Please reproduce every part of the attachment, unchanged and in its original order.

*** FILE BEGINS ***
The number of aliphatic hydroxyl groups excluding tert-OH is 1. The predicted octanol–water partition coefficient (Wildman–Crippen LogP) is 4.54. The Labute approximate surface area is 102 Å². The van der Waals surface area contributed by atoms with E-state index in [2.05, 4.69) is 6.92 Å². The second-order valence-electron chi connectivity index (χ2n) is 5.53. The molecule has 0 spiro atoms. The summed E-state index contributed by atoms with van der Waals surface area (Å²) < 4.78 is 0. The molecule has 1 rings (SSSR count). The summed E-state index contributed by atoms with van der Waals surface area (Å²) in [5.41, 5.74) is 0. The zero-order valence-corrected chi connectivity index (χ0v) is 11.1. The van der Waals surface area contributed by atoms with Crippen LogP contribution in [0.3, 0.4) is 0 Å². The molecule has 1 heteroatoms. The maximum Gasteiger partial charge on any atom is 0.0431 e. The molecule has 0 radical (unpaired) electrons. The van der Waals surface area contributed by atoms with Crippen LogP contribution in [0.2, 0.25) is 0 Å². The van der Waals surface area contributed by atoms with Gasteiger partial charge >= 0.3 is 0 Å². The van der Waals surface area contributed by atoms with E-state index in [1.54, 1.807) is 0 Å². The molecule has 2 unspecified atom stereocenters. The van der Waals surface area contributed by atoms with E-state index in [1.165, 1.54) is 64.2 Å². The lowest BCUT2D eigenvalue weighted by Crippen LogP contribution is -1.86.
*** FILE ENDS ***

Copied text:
The number of aliphatic hydroxyl groups excluding tert-OH is 1. The predicted octanol–water partition coefficient (Wildman–Crippen LogP) is 4.54. The Labute approximate surface area is 102 Å². The van der Waals surface area contributed by atoms with E-state index in [2.05, 4.69) is 6.92 Å². The second-order valence-electron chi connectivity index (χ2n) is 5.53. The molecule has 0 spiro atoms. The summed E-state index contributed by atoms with van der Waals surface area (Å²) < 4.78 is 0. The molecule has 1 rings (SSSR count). The summed E-state index contributed by atoms with van der Waals surface area (Å²) in [5.41, 5.74) is 0. The zero-order valence-corrected chi connectivity index (χ0v) is 11.1. The van der Waals surface area contributed by atoms with Crippen LogP contribution in [0.3, 0.4) is 0 Å². The molecule has 1 heteroatoms. The maximum Gasteiger partial charge on any atom is 0.0431 e. The molecule has 0 radical (unpaired) electrons. The van der Waals surface area contributed by atoms with Crippen LogP contribution in [0.2, 0.25) is 0 Å². The van der Waals surface area contributed by atoms with Gasteiger partial charge >= 0.3 is 0 Å². The van der Waals surface area contributed by atoms with E-state index in [1.54, 1.807) is 0 Å². The molecule has 2 unspecified atom stereocenters. The van der Waals surface area contributed by atoms with E-state index in [1.165, 1.54) is 64.2 Å². The lowest BCUT2D eigenvalue weighted by Crippen LogP contribution is -1.86.